1846 - Elias Howe Jr.'s Sewing Machine Patent Model

1846 - Elias Howe Jr.'s Sewing Machine Patent Model

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Sewing Machine Patent Model. Patent No. 4,750, issued September 10, 1846. Elias Howe Jr. of Cambridge, Massachusetts.
While working as a journeyman machinist, Elias Howe Jr. wrestled for years to find a way to mechanize sewing. With the family pinched by poverty, his wife sewed for others by hand at home. Watching her sew, Howe visualized ways to mechanize the process. In 1845, he built his first sewing machine and soon constructed an improved model, which he carried to the Patent Office in Washington to apply for a patent. He received the fifth United States patent (No. 4,750) for a sewing machine in 1846.
Howe’s model used a grooved and curved eye-pointed needle carried by a vibrating arm. The needle was provided with thread from a spool. Loops of thread from the needle were locked by a second thread carried by a shuttle, which moved through the loop by means of reciprocating drivers.
The cloth hung vertically, impaled on pins on a metal baster plate. The baster plate moved intermittently under the needle by means of a toothed wheel. The length of each stitching operation depended upon the length of the baster plate, and only straight seams could be sewn. When the end of the baster plate reached the position of the needle, the sewing was stopped. The cloth was removed from the baster plate, and the plate was moved back to its original position. The cloth was repositioned on the pins and the process was repeated until the sewing was finished. This resulted in an imperfect way to sew, but it marked the beginning of successful mechanized sewing.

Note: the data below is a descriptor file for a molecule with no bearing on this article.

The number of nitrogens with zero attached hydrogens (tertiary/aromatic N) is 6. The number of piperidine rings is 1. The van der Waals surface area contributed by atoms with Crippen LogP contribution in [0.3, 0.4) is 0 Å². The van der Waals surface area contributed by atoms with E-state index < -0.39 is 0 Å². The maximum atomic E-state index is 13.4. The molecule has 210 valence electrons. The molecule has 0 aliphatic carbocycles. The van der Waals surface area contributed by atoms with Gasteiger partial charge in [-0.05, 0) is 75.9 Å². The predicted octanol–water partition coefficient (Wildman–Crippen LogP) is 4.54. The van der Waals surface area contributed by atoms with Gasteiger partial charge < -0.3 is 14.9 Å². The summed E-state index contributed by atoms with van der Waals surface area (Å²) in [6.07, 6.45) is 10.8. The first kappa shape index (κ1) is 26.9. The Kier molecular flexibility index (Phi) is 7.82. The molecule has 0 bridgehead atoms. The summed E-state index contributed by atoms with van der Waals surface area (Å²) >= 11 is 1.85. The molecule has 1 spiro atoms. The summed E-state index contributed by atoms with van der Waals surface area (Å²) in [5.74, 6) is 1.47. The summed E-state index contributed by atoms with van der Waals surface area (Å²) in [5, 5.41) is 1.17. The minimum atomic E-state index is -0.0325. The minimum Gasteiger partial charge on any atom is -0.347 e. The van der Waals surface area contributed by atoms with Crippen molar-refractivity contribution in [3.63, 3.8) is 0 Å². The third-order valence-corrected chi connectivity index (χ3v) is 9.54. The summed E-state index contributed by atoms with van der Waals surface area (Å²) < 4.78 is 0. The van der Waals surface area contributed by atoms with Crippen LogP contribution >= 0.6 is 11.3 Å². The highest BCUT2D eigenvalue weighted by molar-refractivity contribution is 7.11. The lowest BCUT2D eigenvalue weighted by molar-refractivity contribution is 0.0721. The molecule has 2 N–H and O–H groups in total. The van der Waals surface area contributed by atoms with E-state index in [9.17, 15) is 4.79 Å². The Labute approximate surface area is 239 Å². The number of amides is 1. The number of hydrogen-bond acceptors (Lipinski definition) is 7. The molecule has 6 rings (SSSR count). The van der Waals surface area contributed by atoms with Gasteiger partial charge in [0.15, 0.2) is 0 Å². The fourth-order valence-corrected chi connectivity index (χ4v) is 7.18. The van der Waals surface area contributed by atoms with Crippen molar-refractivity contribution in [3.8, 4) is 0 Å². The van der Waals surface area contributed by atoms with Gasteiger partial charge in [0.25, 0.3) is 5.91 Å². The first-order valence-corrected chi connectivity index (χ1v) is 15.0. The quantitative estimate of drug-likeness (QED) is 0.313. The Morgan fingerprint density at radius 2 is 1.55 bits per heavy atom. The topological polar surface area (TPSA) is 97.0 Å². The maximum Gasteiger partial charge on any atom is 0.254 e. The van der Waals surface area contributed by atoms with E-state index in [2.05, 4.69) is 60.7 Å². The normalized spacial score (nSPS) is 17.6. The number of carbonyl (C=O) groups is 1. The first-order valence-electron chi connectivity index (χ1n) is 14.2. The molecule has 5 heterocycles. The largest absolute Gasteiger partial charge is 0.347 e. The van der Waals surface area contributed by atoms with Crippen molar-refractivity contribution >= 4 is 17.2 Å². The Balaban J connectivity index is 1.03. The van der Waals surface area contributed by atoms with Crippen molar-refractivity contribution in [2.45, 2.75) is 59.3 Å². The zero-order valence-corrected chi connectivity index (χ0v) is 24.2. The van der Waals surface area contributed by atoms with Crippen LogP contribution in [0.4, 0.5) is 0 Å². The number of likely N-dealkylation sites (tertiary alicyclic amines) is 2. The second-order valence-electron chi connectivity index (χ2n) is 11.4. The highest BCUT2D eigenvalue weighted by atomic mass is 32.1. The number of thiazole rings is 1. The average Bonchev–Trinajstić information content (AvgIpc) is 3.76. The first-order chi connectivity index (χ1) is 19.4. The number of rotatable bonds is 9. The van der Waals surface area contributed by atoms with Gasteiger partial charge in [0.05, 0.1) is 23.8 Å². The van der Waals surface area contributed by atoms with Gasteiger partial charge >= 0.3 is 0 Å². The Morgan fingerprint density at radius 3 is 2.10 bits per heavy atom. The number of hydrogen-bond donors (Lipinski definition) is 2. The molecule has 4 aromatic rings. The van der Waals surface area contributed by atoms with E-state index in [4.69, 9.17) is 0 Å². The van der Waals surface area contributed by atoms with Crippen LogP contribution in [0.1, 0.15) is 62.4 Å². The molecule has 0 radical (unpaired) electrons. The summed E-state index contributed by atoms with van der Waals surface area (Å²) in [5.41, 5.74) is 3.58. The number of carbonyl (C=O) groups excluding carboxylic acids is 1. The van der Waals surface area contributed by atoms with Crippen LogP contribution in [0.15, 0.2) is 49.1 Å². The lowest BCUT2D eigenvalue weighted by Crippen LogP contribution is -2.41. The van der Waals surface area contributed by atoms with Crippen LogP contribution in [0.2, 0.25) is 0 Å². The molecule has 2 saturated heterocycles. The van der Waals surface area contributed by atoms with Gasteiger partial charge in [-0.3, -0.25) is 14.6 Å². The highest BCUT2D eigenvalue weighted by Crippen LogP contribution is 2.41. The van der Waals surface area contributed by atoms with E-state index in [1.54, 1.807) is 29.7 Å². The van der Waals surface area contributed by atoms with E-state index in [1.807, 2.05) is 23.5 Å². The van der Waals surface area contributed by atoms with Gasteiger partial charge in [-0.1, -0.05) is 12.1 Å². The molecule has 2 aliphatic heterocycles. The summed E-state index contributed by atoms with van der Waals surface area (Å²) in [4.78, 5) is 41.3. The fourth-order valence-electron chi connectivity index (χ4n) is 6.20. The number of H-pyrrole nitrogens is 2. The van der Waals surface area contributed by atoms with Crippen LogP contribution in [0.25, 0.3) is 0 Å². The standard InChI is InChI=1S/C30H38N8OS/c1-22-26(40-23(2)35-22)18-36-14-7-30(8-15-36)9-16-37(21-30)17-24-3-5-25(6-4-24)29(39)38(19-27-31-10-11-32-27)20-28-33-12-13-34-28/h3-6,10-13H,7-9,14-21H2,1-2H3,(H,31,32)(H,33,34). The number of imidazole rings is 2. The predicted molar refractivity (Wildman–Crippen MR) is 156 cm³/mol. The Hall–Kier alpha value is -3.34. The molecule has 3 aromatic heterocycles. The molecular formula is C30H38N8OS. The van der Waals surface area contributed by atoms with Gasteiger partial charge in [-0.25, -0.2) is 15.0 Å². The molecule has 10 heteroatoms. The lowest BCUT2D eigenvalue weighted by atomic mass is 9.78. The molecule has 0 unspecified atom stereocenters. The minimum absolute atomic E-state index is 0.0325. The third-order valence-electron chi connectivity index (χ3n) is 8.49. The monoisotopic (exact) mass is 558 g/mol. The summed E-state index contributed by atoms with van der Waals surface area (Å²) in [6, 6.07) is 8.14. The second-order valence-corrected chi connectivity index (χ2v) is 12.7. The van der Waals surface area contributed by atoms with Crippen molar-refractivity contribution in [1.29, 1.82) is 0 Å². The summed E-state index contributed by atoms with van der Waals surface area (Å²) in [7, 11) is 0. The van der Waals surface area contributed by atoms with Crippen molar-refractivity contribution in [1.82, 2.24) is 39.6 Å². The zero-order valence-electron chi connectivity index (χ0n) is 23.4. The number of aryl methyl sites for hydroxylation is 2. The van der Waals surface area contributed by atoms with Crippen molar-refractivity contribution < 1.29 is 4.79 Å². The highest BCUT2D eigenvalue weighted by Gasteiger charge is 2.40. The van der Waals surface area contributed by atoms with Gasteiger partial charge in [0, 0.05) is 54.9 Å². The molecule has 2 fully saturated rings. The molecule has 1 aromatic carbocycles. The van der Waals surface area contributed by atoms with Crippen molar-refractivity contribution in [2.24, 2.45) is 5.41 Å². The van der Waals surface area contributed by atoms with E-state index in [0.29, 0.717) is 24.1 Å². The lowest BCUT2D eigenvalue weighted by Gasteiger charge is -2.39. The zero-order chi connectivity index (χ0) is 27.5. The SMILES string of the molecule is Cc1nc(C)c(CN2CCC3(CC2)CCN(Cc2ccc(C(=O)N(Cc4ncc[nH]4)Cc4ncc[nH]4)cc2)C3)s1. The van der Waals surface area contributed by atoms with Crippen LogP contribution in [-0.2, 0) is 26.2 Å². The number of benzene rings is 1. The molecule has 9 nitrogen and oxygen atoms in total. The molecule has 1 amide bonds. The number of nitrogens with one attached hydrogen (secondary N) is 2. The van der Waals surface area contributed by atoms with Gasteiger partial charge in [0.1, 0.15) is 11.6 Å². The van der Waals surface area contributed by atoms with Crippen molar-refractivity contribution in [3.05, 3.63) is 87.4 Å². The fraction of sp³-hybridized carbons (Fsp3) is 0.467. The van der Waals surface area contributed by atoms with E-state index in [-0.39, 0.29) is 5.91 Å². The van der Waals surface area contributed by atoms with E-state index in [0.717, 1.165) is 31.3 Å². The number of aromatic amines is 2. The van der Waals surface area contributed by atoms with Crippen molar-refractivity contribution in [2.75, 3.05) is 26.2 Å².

Howe’s patent claims were upheld in court to allow his claim to control the combination of the eye-pointed needle with a shuttle to form a lockstitch. Howe met with limited success in marketing his sewing machine. Subsequent inventors patented their versions of sewing machines, some of which infringed on Howe’s patent. He quickly realized his fortune depended on defending his patent and collecting royalty fees from sewing machine manufacturers. These royalty licenses granted companies the right to use the Howe patent on their machines.
In 1856, after years of lawsuits over patent rights, Elias Howe and three companies, Wheeler & Wilson, Grover and Baker, and I. M. Singer, formed the first patent pool in American industry. The organization was called the Sewing Machine Combination and/or the Sewing Machine Trust. This freed the companies from expensive and time-consuming litigation and enabled them to concentrate on manufacturing and marketing their machines.
Currently not on view
Object Name
sewing machine patent model
Object Type
Patent Model
model constructed
before 1846-09-10
patent date
Howe, Jr., Elias
model maker
Howe, Jr., Elias
Place Made
United States: Massachusetts, Cambridge
Physical Description
metal (overall material)
wood (base material)
overall: 12 in x 9 in x 11 in; 30.48 cm x 22.86 cm x 27.94 cm
ID Number
catalog number
patent number
accession number
Patent Models
See more items in
Cultural and Community Life: Textiles
Patent Models, Sewing Machines
National Treasures exhibit
Sewing Machines
Patent Models
Data Source
National Museum of American History
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